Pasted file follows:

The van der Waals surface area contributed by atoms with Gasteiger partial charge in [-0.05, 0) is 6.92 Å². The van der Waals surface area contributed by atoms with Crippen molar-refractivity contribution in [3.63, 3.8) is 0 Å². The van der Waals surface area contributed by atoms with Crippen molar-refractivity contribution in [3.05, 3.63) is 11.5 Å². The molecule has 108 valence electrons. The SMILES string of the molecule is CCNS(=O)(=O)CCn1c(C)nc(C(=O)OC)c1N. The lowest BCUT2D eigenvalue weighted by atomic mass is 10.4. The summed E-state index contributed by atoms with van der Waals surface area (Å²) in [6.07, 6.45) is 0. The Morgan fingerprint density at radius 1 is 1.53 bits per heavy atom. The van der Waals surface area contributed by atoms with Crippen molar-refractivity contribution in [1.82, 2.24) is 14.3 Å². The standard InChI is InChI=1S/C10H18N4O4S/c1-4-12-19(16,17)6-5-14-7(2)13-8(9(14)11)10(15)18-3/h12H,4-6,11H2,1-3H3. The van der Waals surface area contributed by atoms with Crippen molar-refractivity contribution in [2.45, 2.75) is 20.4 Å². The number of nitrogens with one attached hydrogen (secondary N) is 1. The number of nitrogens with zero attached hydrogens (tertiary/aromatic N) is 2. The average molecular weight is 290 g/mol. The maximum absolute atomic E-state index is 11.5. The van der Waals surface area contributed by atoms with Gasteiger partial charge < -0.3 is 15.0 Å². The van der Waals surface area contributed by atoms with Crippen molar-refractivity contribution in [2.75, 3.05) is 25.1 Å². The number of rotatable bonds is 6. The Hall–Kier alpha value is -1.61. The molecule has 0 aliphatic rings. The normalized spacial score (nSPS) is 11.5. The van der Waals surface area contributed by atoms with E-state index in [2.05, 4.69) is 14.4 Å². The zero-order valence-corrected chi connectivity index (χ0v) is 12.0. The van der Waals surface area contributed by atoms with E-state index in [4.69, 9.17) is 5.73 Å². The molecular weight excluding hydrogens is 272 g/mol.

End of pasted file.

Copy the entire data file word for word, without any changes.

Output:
The van der Waals surface area contributed by atoms with Gasteiger partial charge in [-0.05, 0) is 6.92 Å². The van der Waals surface area contributed by atoms with Crippen molar-refractivity contribution in [3.63, 3.8) is 0 Å². The van der Waals surface area contributed by atoms with Crippen molar-refractivity contribution in [3.05, 3.63) is 11.5 Å². The molecule has 108 valence electrons. The SMILES string of the molecule is CCNS(=O)(=O)CCn1c(C)nc(C(=O)OC)c1N. The lowest BCUT2D eigenvalue weighted by atomic mass is 10.4. The summed E-state index contributed by atoms with van der Waals surface area (Å²) in [6.07, 6.45) is 0. The Morgan fingerprint density at radius 1 is 1.53 bits per heavy atom. The van der Waals surface area contributed by atoms with Crippen molar-refractivity contribution in [1.82, 2.24) is 14.3 Å². The standard InChI is InChI=1S/C10H18N4O4S/c1-4-12-19(16,17)6-5-14-7(2)13-8(9(14)11)10(15)18-3/h12H,4-6,11H2,1-3H3. The van der Waals surface area contributed by atoms with Crippen molar-refractivity contribution in [2.45, 2.75) is 20.4 Å². The number of nitrogens with one attached hydrogen (secondary N) is 1. The number of nitrogens with zero attached hydrogens (tertiary/aromatic N) is 2. The average molecular weight is 290 g/mol. The maximum absolute atomic E-state index is 11.5. The van der Waals surface area contributed by atoms with Gasteiger partial charge < -0.3 is 15.0 Å². The van der Waals surface area contributed by atoms with Crippen molar-refractivity contribution in [2.75, 3.05) is 25.1 Å². The number of rotatable bonds is 6. The Hall–Kier alpha value is -1.61. The molecule has 0 aliphatic rings. The normalized spacial score (nSPS) is 11.5. The van der Waals surface area contributed by atoms with E-state index in [2.05, 4.69) is 14.4 Å². The zero-order valence-corrected chi connectivity index (χ0v) is 12.0. The van der Waals surface area contributed by atoms with E-state index in [4.69, 9.17) is 5.73 Å². The molecular weight excluding hydrogens is 272 g/mol.